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by Graham Williams
Duck Duck Go


Functions from Packages


R has a mechanism (called namespaces) for identifying the names of functions and variables from specific packages. There is no rule that says a package provided by one author can not use a function name already used by another package or by base R. Thus, functions from one package might overwrite the definition of a function with the same name from another package or from base R itself. A mechanism to ensure we are using the correct function is to prefix the function call with the name of the package providing the function, just like plyr::mutate().

Generally in commentary we will use this notation to clearly identify the package which provides the function. In our interactive R usage and in scripts we tend not to use the namespace notation. It can clutter the code and arguably reduce its readability even though there is the benefit of clearly identifying where the function comes from.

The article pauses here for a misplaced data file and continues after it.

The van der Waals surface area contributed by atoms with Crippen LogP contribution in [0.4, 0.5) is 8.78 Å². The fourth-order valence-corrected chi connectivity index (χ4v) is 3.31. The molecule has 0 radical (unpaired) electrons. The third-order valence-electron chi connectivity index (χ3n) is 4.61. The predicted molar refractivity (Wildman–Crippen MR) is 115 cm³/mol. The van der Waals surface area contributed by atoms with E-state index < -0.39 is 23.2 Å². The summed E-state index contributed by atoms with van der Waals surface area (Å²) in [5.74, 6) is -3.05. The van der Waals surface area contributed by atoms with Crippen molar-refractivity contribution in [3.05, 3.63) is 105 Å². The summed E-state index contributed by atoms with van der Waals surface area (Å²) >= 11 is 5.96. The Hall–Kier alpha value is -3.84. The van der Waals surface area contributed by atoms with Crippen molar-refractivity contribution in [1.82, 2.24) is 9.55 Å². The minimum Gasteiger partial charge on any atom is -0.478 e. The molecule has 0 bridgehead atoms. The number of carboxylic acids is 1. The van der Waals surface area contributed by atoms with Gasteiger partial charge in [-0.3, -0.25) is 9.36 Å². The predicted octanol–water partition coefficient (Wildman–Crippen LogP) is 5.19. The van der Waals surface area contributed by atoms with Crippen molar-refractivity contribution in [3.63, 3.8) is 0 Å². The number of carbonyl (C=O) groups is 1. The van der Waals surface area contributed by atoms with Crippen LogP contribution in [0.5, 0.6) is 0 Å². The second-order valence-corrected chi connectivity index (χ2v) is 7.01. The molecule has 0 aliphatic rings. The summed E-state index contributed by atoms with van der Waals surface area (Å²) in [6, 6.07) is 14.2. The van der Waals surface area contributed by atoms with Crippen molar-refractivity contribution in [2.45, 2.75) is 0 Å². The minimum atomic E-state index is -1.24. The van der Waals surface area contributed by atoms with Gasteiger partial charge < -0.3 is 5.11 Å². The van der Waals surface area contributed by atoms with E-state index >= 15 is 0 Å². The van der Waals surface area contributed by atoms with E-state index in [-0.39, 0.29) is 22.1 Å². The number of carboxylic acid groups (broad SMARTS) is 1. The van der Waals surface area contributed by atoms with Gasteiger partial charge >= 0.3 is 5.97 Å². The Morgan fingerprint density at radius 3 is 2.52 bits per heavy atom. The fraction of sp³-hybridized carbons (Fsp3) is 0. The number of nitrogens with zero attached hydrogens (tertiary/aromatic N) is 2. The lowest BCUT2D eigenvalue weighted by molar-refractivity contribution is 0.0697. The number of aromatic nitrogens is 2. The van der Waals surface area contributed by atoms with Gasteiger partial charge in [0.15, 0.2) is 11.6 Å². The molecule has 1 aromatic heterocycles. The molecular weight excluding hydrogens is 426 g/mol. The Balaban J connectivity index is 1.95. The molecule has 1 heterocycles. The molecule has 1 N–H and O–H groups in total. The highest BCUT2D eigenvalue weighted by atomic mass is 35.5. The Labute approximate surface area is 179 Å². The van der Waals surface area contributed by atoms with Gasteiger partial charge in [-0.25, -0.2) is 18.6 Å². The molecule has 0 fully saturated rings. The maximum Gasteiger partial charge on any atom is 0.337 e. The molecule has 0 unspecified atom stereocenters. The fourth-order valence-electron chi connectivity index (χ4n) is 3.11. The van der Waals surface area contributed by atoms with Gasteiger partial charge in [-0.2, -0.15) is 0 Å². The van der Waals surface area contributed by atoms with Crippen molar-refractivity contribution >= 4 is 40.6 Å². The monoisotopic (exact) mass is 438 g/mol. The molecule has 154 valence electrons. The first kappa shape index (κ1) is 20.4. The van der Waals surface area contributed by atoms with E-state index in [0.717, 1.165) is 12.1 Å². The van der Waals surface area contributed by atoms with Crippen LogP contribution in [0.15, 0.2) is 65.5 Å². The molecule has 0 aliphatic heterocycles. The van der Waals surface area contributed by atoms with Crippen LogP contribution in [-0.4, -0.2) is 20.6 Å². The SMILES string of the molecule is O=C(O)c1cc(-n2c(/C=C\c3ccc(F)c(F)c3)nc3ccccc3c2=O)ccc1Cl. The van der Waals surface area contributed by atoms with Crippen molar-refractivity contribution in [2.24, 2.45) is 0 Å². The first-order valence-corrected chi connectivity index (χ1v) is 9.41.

For common packages we tend not to use namespaces but for less well-known packages a namespace at least on first usage provides valuable information. Also, when a package provides a function that has the same name as a function in another namespace, it is useful to explicitly supply the namespace prefix.


library(dplyr)     # Data wranlging, mutate().
library(lubridate) # Dates and time, ymd_hm().
library(ggplot2)   # Visualize data.

ds <- get(dsname) %>%
  mutate(timestamp=ymd_hm(paste(date, time))) %>%
  ggplot(aes(timestamp, measure)) +
  geom_line() +

The use of the namespace prefix increases the verbosity of the presentation and that has a negative impact on the readability of the code. However it makes it very clear where each function comes from.

ds <- get(dsname) %>%
                  lubridate::ymd_hm(paste(date, time))) %>%
  ggplot2::ggplot(ggplot2::aes(timestamp, measure)) +
  ggplot2::geom_line() +

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